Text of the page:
A Fourth Movements in Entrepreneurship Book
Edited by Daniel Hjorth and Chris Steyaert
Chapter 4: Government Entrepreneurship and the Arts: The Politics of the National Endowment for the Arts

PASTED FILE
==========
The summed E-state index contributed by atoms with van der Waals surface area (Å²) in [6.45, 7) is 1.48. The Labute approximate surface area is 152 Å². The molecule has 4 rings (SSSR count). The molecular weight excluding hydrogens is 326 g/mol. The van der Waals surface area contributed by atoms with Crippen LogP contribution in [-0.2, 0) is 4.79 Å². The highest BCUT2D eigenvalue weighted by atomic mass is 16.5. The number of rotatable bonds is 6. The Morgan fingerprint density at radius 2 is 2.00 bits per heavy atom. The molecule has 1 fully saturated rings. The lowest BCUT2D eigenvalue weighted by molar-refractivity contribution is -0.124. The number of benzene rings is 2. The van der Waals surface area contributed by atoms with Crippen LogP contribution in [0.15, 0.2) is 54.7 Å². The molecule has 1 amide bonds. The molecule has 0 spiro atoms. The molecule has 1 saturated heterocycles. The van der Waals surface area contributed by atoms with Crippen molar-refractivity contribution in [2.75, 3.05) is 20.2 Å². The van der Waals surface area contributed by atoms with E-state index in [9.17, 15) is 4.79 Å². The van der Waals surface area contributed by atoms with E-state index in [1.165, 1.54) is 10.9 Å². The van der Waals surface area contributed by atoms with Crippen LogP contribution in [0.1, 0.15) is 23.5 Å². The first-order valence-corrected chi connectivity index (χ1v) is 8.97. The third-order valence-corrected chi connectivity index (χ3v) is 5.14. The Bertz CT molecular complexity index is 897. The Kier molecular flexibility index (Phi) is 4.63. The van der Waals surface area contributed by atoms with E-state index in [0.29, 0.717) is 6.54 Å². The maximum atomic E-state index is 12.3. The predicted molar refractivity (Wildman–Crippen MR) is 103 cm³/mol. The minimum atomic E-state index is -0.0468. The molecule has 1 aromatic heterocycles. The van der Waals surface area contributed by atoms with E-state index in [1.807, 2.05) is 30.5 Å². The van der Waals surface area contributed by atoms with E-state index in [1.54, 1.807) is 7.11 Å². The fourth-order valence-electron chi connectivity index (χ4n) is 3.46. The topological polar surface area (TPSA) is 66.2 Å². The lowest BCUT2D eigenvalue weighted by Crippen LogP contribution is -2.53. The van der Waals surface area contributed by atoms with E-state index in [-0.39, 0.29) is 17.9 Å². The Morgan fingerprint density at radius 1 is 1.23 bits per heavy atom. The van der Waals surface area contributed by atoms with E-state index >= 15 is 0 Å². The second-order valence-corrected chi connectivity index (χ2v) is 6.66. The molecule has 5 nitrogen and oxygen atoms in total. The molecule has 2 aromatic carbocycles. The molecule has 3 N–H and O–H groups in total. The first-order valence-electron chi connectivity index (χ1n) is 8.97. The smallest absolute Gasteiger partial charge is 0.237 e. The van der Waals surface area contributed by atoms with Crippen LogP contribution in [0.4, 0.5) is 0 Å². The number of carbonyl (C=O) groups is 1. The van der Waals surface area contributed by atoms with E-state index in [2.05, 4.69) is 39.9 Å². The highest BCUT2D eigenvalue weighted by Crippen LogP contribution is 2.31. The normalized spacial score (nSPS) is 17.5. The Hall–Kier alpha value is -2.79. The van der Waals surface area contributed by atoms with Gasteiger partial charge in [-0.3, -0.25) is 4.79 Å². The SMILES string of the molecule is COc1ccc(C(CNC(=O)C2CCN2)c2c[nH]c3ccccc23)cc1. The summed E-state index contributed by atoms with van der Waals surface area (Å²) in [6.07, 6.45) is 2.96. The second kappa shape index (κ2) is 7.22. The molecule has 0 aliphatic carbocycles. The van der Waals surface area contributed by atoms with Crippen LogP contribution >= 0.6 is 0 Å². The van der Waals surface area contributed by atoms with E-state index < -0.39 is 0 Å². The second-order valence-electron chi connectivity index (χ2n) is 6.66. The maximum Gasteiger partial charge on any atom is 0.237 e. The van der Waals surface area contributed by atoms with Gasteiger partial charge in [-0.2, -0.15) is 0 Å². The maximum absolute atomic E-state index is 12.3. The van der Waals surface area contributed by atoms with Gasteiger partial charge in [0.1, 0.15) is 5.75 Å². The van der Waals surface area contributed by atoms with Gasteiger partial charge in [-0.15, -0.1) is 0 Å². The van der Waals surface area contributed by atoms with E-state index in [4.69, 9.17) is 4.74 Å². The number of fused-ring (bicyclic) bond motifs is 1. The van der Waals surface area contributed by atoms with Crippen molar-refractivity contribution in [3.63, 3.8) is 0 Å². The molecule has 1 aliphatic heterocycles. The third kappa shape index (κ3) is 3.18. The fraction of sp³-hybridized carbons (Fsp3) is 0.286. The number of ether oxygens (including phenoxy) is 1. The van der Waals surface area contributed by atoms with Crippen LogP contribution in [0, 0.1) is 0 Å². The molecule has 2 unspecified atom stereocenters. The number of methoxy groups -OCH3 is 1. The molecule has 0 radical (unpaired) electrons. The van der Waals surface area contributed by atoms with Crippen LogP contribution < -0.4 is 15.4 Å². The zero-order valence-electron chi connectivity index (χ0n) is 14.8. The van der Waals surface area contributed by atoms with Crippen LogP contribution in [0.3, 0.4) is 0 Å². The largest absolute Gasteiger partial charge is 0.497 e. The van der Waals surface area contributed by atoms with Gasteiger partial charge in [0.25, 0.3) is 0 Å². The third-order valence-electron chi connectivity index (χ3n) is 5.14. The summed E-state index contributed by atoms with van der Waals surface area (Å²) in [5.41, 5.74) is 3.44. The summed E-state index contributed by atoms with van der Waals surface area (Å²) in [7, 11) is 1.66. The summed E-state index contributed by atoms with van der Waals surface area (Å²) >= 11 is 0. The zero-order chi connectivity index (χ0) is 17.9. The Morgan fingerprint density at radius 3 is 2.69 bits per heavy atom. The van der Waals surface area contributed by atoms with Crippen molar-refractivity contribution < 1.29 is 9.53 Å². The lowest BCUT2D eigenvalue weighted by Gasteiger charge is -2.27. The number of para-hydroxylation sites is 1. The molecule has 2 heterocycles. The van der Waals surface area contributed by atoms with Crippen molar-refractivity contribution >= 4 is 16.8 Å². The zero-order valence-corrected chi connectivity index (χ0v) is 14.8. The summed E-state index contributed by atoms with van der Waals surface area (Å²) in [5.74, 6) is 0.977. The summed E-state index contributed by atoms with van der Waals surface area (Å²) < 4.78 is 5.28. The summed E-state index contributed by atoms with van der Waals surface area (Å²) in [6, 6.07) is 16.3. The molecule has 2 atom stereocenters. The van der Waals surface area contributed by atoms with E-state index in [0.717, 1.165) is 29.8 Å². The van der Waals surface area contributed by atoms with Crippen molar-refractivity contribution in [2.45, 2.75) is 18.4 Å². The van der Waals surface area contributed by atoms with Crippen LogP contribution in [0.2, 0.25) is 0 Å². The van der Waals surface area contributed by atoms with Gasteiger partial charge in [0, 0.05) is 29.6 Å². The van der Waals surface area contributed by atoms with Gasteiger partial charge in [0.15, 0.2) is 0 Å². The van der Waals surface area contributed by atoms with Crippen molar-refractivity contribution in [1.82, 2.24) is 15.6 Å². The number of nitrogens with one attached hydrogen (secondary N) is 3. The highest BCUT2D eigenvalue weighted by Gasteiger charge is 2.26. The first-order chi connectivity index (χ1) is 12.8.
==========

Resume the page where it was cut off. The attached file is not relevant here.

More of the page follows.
Lauretta Conklin Frederking Government, and the politics guiding government, is central for understanding entrepreneurship. Whether perceived as an obstacle or facilitator for entrepreneurs through direct regulation and policies, government aﬀects entrepreneurs. While the stereotypical image of the government is bureaucratic and reactive, this chapter examines government in an entrepreneurial role of creating, capturing and inspiring in the arts industry. Thinking about government in entrepreneurial terms is not new. In 1984, political scientist John Kingdon analysed the role of policy entrepreneurs in transforming existing agendas, and William Riker formalized the process of political entrepreneurship in models depicting the eﬀect of new coalitions when entrepreneurs successfully shift debate. In this particular case, it is not only politicians as individual entrepreneurs, but government as a whole that is associated with an entrepreneurial role. Government moves beyond mere reaction – not only does government create opportunities for others, but it also creates more opportunities for government itself through shifts in political discourse that emphasize the need for government participation, values that reinforce the importance of government funding and new institutional connections between government and citizens more broadly. During the 1960s the US federal government set up the National Endowment for the Arts (NEA) and through this institution it expanded the existing art market and created new markets in an unprecedented way. Opportunity and innovation are central to entrepreneurship, and with regard to government and the NEA, funding through grants provided impressive ‘webs of opportunity’ in order to support artists’ creative activities. Important characteristics...
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